Never buy a stock because it has gone up or sell one because it has gone down. (pg. 206)

The investor should be aware that even though safety of its principal and interest may be unquestioned, a long term bond could vary widely in market price in response to changes in interest rates. (pg. 207)

Nothing important on Wall Street can be counted on to occur exactly in the same way as it happened before. (pg. 208)

Mr. Market does not always price stocks the way an appraiser or a private buyer would value a business. Instead, when stocks are going up, he happily pays more than their objective value; and, when they are going down, he is desperate to dump them for less than their true worth. (pg. 213)

The intelligent investor shouldn’t ignore Mr. Market entirely. Instead, you should do business with him- but only to the extent that it serves your interests. (pg. 215)

Mr. Market’s job is to provide you with prices; your job is to decide whether it is to your advantage to act on them. You no not have to trade with hime just because he constantly begs you to. (pg. 215)

Investing isn’t about beating others at their game. It’s about controlling yourself at your own game. (pg. 219)

The best way to measure your investing success is not by whether you’re beating the market but by whether you’ve put in place a financial plan and a behavioral discipline that are likely to get you where you want to go. (pg. 220)

Only in the exceptional case, where the integrity and competence of the advisers have been thoroughly demonstrated, should the investor act upon the advice of others without understanding and approving the decision made. (pg. 271)

Before you place your financial future in the hands of an adviser, it’s imperative that you find someone who not only makes you comfortable but whose honesty is beyond reproach. (pg. 274)

If fees consume more than 1% of your assets annually, you should probably shop for another adviser. (pg. 277)

The ideal form of common stock analysis leads to a valuation of the issue which can be compared with the current price to determine whether or not the security is an attractive purchase. (pg. 288)

The only thing you should do with pro forma earnings is ignore them. (pg. 323)

High valuations entail high risks. (pg. 335)

Related: Wash Sale Rules for Investing

Even defensive portfolios should be changed from time to time, especially if the securities purchased have an apparently excessive advance and can be replaced by issues much more reasonable priced. (pg. 360)

A defensive investor can always prosper by looking patiently and calmly through the wreckage of a bear market. (pg. 371)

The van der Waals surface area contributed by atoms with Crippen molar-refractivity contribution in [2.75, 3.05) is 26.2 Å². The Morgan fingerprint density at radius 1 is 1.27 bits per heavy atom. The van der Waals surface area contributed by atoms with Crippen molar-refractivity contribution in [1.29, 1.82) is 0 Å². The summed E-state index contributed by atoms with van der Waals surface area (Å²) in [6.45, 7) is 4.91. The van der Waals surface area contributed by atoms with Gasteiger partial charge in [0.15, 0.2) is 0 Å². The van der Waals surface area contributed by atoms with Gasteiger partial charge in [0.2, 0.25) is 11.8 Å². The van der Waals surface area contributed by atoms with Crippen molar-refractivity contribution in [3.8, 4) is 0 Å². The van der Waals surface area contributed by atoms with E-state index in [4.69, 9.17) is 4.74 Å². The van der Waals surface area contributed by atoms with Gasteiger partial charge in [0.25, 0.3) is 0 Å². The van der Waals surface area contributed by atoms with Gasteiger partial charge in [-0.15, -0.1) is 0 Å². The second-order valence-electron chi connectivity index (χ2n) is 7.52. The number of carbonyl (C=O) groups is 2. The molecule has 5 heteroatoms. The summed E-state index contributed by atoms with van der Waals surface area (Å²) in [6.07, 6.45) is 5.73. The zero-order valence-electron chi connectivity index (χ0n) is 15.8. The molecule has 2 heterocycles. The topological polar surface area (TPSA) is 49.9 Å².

The best values today are often found in the stocks that were once hot and have since gone cold. (pg. 371)

It’s nonsensical to derive a price/earnings ratio by dividing the known current price by unknown future earnings. (pg. 374)

Calculate a stock’s price/earnings ratio yourself, using Graham’s formula of current price divided by average earnings over the past three years. (pg. 374)

Avoid second-quality issues in making up a portfolio unless they are demonstrable bargains. (pg. 389)

To see how much a company is truly earning on the capital it deploys in its businesses, look beyond EPS to Return on Invested Capital (ROIC). (pg. 398)

Wall Street has a few prudent principles; the trouble is that they are always forgotten when they are most needed. (pg. 409)

Although there are good and bad companies, there is no such thing as a good stock; there are only good stock prices, which come and go. (pg. 473)

In the short run the market is a voting machine, but in the long run it is a weighing machine. (pg. 477)

The intelligent investor should recognize that market panics can create great prices for good companies and good prices for great companies. (pg. 483)

The secret of sound investment into three words: MARGIN OF SAFETY. (pg. 512)

The margin of safety is always dependent on the price paid. It will be large at one price, small at some higher price, nonexistent at some still higher price. (pg. 517)

There is a close logical connection between the concept of a safety margin and the principle of diversification. (pg. 518)

Diversification is an established tenet of conservative investment. (pg. 518)

It is our argument that a sufficiently low price can turn a security of mediocre quality into a sound investment opportunity — provided that the buyer is informed and experienced and he practices adequate diversification. For, if the price is low enough to create a substantial margin of safety, the security thereby meets our criterion of investment. (pg. 521)

Investment is most intelligent when it is most businesslike. (pg. 523)

Losing some money is an inevitable part of investing, and there’s nothing you can do to prevent it. But to be an intelligent investor, you must take responsibility for ensuring that you never lose most or all of your money. (pg. 526)

By refusing to pay too much for an investment, you minimize the chances that your wealth will ever disappear or suddenly be destroyed. (pg. 527)

Before you invest, you must ensure that you have realistically assessed your probability of being right and how you will react to the consequences of being wrong. (pg. 529)

Successful investing is about managing risk, not avoiding it. (pg. 535)

At heart, “uncertainty” and “investing” are synonyms. (pg. 535)

Without a saving faith in the future, no one would ever invest at all. To be an investor, you must be a believer in a better tomorrow. (pg. 535)

This article has been republished with permission from Arbor Investment planner. 

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